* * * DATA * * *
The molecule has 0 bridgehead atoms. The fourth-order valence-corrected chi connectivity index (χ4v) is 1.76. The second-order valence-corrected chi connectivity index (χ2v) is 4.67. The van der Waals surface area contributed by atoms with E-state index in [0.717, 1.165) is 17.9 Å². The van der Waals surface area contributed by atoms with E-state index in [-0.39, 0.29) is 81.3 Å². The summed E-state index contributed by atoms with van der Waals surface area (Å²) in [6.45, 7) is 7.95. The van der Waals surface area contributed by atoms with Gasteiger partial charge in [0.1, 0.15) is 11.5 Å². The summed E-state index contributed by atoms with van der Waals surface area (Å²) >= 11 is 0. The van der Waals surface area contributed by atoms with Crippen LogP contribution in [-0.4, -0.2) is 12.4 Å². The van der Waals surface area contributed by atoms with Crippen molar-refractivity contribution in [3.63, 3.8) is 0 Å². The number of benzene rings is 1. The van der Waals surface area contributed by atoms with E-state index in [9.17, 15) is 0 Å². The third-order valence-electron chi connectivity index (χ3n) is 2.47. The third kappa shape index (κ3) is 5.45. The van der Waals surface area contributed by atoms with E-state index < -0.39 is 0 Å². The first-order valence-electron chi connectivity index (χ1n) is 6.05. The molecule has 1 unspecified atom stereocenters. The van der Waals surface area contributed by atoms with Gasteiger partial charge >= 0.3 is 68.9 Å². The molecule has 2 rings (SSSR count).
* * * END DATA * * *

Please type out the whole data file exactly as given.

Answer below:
The molecule has 0 bridgehead atoms. The fourth-order valence-corrected chi connectivity index (χ4v) is 1.76. The second-order valence-corrected chi connectivity index (χ2v) is 4.67. The van der Waals surface area contributed by atoms with E-state index in [0.717, 1.165) is 17.9 Å². The van der Waals surface area contributed by atoms with E-state index in [-0.39, 0.29) is 81.3 Å². The summed E-state index contributed by atoms with van der Waals surface area (Å²) in [6.45, 7) is 7.95. The van der Waals surface area contributed by atoms with Gasteiger partial charge in [0.1, 0.15) is 11.5 Å². The summed E-state index contributed by atoms with van der Waals surface area (Å²) >= 11 is 0. The van der Waals surface area contributed by atoms with Crippen LogP contribution in [-0.4, -0.2) is 12.4 Å². The van der Waals surface area contributed by atoms with Crippen molar-refractivity contribution in [3.63, 3.8) is 0 Å². The number of benzene rings is 1. The van der Waals surface area contributed by atoms with E-state index in [9.17, 15) is 0 Å². The third-order valence-electron chi connectivity index (χ3n) is 2.47. The third kappa shape index (κ3) is 5.45. The van der Waals surface area contributed by atoms with E-state index < -0.39 is 0 Å². The first-order valence-electron chi connectivity index (χ1n) is 6.05. The molecule has 1 unspecified atom stereocenters. The van der Waals surface area contributed by atoms with Gasteiger partial charge >= 0.3 is 68.9 Å². The molecule has 2 rings (SSSR count).